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Obama's Patent Reform: Improvement or Continuing Calamity?

September 21, 2011

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Mises Academy Webinar: Stephan Kinsella addresses Obama's Patent Reform: Improvement or Continuing Calamity?

It's increasingly recognized that our current patent system is "broken."[1] Billions are paid in ransom to patent aggressors. Patent lawyers are enriched. Patent trolls have emerged. Competitors, like Android smartphones and tablets, are shut down or delayed by entrenched patent oligopolists. While some confused souls argue that patents create jobs and innovation and can even stimulate the economy,[2] more and more people have begun to realize that patents do not foster innovation but rather stifle it.[3]

So it's no surprise that we've seen a chorus of demands for "patent reform."[4] But these proposed reforms do not call for eliminating the patent injunction, for seriously cutting back patent scope, or for reducing the
patent term. These are all sacrosanct. As I explained in "Radical Patent Reform Is Not on the Way," mainstream proposals for patent reform merely adjust minor details and leave the essential features of the patent system intact.

What are we to make then of the America Invents Act, signed into law last Friday by President Obama? It's been hailed by some as a major improvement, and reviled by others.[5] 

The patent bar is already buzzing about the new patent law and preparing seminars and explanations,[6] and there have been a number of early criticisms of the patent reform law proffered already.[7]

This Friday's Mises Academy Webinar will discuss the new patent-reform law. Is it a real improvement in the law? Does it make things worse? Why should businesses care? In this timely webinar I will

Mises Academy Webinar: Stephan Kinsella addresses Obama's Patent Reform: Improvement or Continuing Calamity?
  1. summarize the basic problem with patent law from a free-market perspective;
  2. present a series of real patent reforms that could make significant improvement in patent law (short of abolition);
  3. explain and critique the relevant changes made by the America Invents Act;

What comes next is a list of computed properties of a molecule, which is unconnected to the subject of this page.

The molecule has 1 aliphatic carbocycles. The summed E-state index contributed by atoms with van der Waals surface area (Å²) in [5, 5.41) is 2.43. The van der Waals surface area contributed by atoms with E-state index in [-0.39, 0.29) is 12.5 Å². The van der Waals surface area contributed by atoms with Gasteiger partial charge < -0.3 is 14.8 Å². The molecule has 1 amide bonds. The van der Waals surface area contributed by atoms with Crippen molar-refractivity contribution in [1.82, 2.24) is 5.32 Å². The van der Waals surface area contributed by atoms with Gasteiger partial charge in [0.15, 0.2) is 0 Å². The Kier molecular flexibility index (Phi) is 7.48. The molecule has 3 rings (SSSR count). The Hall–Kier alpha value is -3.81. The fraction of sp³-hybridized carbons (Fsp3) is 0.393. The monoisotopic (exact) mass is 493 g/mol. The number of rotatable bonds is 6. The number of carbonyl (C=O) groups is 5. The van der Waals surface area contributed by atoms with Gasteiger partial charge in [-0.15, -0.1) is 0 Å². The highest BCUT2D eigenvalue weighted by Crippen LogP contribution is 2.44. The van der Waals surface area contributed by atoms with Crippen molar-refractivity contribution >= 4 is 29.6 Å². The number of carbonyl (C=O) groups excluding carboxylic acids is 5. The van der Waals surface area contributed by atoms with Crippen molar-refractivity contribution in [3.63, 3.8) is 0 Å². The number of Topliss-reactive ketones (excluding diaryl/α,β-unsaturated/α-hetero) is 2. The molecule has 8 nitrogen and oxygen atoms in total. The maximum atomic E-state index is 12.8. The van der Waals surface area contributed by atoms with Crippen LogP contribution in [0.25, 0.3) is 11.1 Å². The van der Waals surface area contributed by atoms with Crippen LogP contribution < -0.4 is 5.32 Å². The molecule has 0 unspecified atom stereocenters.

4. briefly summarize other imminent IP legislation and treaties on the horizon; and
  5. respond to questions from attendees.

As both proponents and opponents of patent law recognize, these issues are of crucial importance for innovation and our economy. If you are interested in learning about the current direction of patent policy, tune in this Friday.


[1] See "Chorus Of Mainstream Press Saying The Patent System Is Broken Gets Louder."

[2] See my post "A 'Patent Stimulus' to End the Recession?"

[3] "Top Entrepreneurs Warn Congress: PROTECT IP Will Stifle Innovation & Hurt Job Growth"; "Debate On Software Patents Fails To Convince Silicon Valley That Patents Increase Innovation"; "Gizmodo: The US Patent System Is Killing Innovation; Yet Another Study Finds Patents Do Not Encourage Innovation."

[4] See, e.g., Google's post "Patent reform needed more than ever."

[5] See Kinsella, "Please contact your Senators & ask them to support the Coburn amendment to end fee diversion"; "Patent Fee Diversion and Patent Reform Whining"; "Banksters versus Patent Monopolists." Patent shill Gary Odom (see my post "'Patent Hawk' Sues Microsoft, Former Client, for Patent Infringement"; and his post "In the Pool") says, "The America Invents Act floated into law as a pseudo-jobs-creation bill. It will do no such thing. PTO fees go up 15 percent immediately, which only has a telling negative effect on the inventors who actually create jobs (small companies)."

[6] See, e.g., the Fish & Richardson patent law reform page, which includes

  1. Presentation: "US Patent Law Reform — The 'America Invents Act,'" HR 1249;Download PDF
  2. Presentation: "Patent Reform 2011: The Leahy-Smith America Invents Act";Download PDF
  3. "What you need to know now," provisions that will be effective immediately or shortly after enactment;Download PDF
  4. PTO "Leahy-Smith America Invents Act Implementation" page.

The last 80 pages of the House report, available here, contains a track-changes version of the bill to the existing patent statute, starting at page 89. See also "Guest Post — Defining Prior Art under the Leahy-Smith AIA," by Howard Skaist and Ted Karr, excellent patent attorneys from the Berkeley Law & Technology Group.

[7] See, e.g., Mike Masnick's perceptive comments at Techdirt, in "Patent Reform Official, Along With More Bad Ideas"; "Obama Signs Patent 'Reform' Bill — 'Crustless Sandwich' Still Patented," Wired.

Note: The views expressed on Mises.org are not necessarily those of the Mises Institute.

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